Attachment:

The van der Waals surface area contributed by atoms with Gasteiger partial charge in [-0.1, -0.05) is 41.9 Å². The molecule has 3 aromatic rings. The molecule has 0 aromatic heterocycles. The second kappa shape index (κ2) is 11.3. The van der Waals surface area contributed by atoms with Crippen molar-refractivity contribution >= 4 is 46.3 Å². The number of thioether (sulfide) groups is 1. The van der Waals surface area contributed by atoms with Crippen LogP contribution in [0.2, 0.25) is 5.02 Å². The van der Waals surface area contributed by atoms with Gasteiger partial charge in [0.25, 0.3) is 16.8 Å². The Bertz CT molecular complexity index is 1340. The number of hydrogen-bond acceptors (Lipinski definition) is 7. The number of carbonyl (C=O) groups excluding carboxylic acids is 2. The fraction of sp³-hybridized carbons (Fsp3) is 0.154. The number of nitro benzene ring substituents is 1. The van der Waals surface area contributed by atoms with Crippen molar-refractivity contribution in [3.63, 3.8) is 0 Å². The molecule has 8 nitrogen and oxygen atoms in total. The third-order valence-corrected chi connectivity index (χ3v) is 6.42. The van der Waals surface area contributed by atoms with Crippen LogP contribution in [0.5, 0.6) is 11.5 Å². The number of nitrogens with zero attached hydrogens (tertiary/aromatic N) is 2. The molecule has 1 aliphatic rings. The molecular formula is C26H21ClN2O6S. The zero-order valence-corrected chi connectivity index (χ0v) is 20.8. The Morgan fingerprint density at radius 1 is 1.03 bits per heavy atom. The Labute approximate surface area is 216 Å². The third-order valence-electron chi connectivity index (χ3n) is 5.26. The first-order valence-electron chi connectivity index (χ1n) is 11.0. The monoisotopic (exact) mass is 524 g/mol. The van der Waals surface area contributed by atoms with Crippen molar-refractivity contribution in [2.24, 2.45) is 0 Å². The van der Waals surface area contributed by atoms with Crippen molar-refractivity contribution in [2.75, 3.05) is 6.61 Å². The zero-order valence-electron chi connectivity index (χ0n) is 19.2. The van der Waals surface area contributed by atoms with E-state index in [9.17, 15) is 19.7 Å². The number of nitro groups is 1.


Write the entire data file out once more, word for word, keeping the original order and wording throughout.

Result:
The van der Waals surface area contributed by atoms with Gasteiger partial charge in [-0.1, -0.05) is 41.9 Å². The molecule has 3 aromatic rings. The molecule has 0 aromatic heterocycles. The second kappa shape index (κ2) is 11.3. The van der Waals surface area contributed by atoms with Crippen molar-refractivity contribution >= 4 is 46.3 Å². The number of thioether (sulfide) groups is 1. The van der Waals surface area contributed by atoms with Crippen LogP contribution in [0.2, 0.25) is 5.02 Å². The van der Waals surface area contributed by atoms with Gasteiger partial charge in [0.25, 0.3) is 16.8 Å². The Bertz CT molecular complexity index is 1340. The number of hydrogen-bond acceptors (Lipinski definition) is 7. The number of carbonyl (C=O) groups excluding carboxylic acids is 2. The fraction of sp³-hybridized carbons (Fsp3) is 0.154. The number of nitro benzene ring substituents is 1. The van der Waals surface area contributed by atoms with Crippen molar-refractivity contribution in [3.63, 3.8) is 0 Å². The molecule has 8 nitrogen and oxygen atoms in total. The third-order valence-corrected chi connectivity index (χ3v) is 6.42. The van der Waals surface area contributed by atoms with Crippen LogP contribution in [0.5, 0.6) is 11.5 Å². The number of nitrogens with zero attached hydrogens (tertiary/aromatic N) is 2. The molecule has 1 aliphatic rings. The molecular formula is C26H21ClN2O6S. The zero-order valence-corrected chi connectivity index (χ0v) is 20.8. The Morgan fingerprint density at radius 1 is 1.03 bits per heavy atom. The Labute approximate surface area is 216 Å². The third-order valence-electron chi connectivity index (χ3n) is 5.26. The first-order valence-electron chi connectivity index (χ1n) is 11.0. The monoisotopic (exact) mass is 524 g/mol. The van der Waals surface area contributed by atoms with Crippen molar-refractivity contribution in [2.24, 2.45) is 0 Å². The van der Waals surface area contributed by atoms with Crippen molar-refractivity contribution in [2.75, 3.05) is 6.61 Å². The zero-order valence-electron chi connectivity index (χ0n) is 19.2. The van der Waals surface area contributed by atoms with E-state index in [9.17, 15) is 19.7 Å². The number of nitro groups is 1.